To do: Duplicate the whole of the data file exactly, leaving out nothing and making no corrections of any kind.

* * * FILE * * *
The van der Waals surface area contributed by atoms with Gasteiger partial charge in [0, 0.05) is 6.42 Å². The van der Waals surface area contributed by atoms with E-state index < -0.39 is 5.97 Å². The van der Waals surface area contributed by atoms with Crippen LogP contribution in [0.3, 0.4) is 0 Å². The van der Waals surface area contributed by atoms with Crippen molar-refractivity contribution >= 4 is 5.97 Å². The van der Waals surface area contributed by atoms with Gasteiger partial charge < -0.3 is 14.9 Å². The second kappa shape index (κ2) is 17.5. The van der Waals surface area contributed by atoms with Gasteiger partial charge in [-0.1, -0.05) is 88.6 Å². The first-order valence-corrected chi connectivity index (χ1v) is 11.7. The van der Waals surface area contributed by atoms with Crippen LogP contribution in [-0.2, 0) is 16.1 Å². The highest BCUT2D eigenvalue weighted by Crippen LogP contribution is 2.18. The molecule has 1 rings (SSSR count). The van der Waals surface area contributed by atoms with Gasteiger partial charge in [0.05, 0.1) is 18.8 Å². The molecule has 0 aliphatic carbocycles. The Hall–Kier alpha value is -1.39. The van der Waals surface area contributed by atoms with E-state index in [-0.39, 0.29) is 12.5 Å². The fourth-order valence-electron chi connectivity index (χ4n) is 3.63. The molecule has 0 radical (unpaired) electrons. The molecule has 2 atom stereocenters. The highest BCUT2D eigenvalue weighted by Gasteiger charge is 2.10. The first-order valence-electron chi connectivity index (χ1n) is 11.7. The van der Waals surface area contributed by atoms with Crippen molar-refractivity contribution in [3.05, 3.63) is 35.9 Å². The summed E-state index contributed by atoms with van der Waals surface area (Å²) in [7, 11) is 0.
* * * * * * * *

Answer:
The van der Waals surface area contributed by atoms with Gasteiger partial charge in [0, 0.05) is 6.42 Å². The van der Waals surface area contributed by atoms with E-state index < -0.39 is 5.97 Å². The van der Waals surface area contributed by atoms with Crippen LogP contribution in [0.3, 0.4) is 0 Å². The van der Waals surface area contributed by atoms with Crippen molar-refractivity contribution >= 4 is 5.97 Å². The van der Waals surface area contributed by atoms with Gasteiger partial charge < -0.3 is 14.9 Å². The second kappa shape index (κ2) is 17.5. The van der Waals surface area contributed by atoms with Gasteiger partial charge in [-0.1, -0.05) is 88.6 Å². The first-order valence-corrected chi connectivity index (χ1v) is 11.7. The van der Waals surface area contributed by atoms with Crippen LogP contribution in [-0.2, 0) is 16.1 Å². The highest BCUT2D eigenvalue weighted by Crippen LogP contribution is 2.18. The molecule has 1 rings (SSSR count). The van der Waals surface area contributed by atoms with Gasteiger partial charge in [0.05, 0.1) is 18.8 Å². The molecule has 0 aliphatic carbocycles. The Hall–Kier alpha value is -1.39. The van der Waals surface area contributed by atoms with E-state index in [-0.39, 0.29) is 12.5 Å². The fourth-order valence-electron chi connectivity index (χ4n) is 3.63. The molecule has 0 radical (unpaired) electrons. The molecule has 2 atom stereocenters. The highest BCUT2D eigenvalue weighted by Gasteiger charge is 2.10. The first-order valence-electron chi connectivity index (χ1n) is 11.7. The van der Waals surface area contributed by atoms with Crippen molar-refractivity contribution in [3.05, 3.63) is 35.9 Å². The summed E-state index contributed by atoms with van der Waals surface area (Å²) in [7, 11) is 0.